The architecture of the accessory reproductive glands of the male desert locust. 5: ultrastructure during maturation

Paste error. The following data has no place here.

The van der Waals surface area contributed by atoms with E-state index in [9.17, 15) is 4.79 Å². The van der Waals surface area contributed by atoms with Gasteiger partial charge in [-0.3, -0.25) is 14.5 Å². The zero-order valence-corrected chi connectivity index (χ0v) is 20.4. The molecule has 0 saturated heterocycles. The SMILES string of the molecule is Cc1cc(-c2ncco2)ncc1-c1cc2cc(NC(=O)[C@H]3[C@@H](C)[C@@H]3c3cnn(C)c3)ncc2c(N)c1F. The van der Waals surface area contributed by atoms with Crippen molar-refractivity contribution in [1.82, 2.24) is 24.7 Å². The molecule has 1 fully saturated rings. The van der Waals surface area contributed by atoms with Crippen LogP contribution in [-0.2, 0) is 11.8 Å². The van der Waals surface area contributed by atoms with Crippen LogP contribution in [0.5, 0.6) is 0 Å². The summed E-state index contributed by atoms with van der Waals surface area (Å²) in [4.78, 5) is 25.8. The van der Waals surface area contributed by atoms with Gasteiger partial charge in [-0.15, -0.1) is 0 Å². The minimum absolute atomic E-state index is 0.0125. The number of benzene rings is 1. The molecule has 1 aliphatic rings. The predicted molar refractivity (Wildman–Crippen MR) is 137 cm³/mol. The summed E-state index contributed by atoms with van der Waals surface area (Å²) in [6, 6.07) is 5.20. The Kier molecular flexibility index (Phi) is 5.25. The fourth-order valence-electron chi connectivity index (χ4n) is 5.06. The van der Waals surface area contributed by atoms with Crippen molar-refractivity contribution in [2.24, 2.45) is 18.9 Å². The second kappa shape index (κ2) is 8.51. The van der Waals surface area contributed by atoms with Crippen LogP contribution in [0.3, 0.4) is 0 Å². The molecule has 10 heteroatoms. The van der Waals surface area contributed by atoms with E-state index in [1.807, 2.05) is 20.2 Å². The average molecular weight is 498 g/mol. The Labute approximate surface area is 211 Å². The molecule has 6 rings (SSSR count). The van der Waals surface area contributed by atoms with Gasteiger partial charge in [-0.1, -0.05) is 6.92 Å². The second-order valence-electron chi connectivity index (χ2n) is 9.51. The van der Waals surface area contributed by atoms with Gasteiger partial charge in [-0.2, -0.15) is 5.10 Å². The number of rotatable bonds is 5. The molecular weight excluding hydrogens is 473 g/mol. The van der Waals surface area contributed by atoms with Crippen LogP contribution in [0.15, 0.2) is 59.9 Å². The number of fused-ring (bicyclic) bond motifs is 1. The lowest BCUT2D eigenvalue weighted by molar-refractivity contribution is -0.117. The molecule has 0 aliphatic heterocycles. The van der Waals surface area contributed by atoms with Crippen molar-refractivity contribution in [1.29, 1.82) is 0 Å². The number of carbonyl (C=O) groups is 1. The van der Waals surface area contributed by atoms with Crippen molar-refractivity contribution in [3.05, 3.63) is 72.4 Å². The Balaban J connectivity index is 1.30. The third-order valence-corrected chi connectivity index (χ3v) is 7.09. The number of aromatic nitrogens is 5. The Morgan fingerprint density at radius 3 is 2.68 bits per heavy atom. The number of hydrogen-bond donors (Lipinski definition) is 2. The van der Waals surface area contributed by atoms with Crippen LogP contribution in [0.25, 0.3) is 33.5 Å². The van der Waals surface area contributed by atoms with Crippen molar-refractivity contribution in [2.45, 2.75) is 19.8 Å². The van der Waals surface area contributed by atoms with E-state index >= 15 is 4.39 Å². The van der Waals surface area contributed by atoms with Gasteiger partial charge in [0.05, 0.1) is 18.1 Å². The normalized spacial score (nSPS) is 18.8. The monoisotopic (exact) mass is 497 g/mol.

The accessory reproductive glands of the male desert locust were studied with the electron microscope from the time of adult emergence until full sexual maturity was attained (10 days). Observations on the changes in the nucleus and the cytoplasm of the glandular epithelium, particularly those organelles involved in the elaboration of cell secretions, were made during the maturation of the accessory glands. Cells of gland 16 (the functional seminal vesicle) exhibit numerous ribosomal aggregates, have a concentration of mitochondria along their luminal surface, and show some secretory activity, even at the time of adult emergence. On the other hand, all other accessory glands show very little development of the secretory apparatus (rough-surfaced endoplasmic reticulum, polyribosomes, Golgi elements, elaborate mitochondria, etc.) until after the fifth adult day. These changes parallel changes in the secretory activity of the adult corpus allatum; and it is suggested that the corpus allatum hormone regulates the maturation of the truly glandular accessory glands of the locust, but not that of the functional vesicle.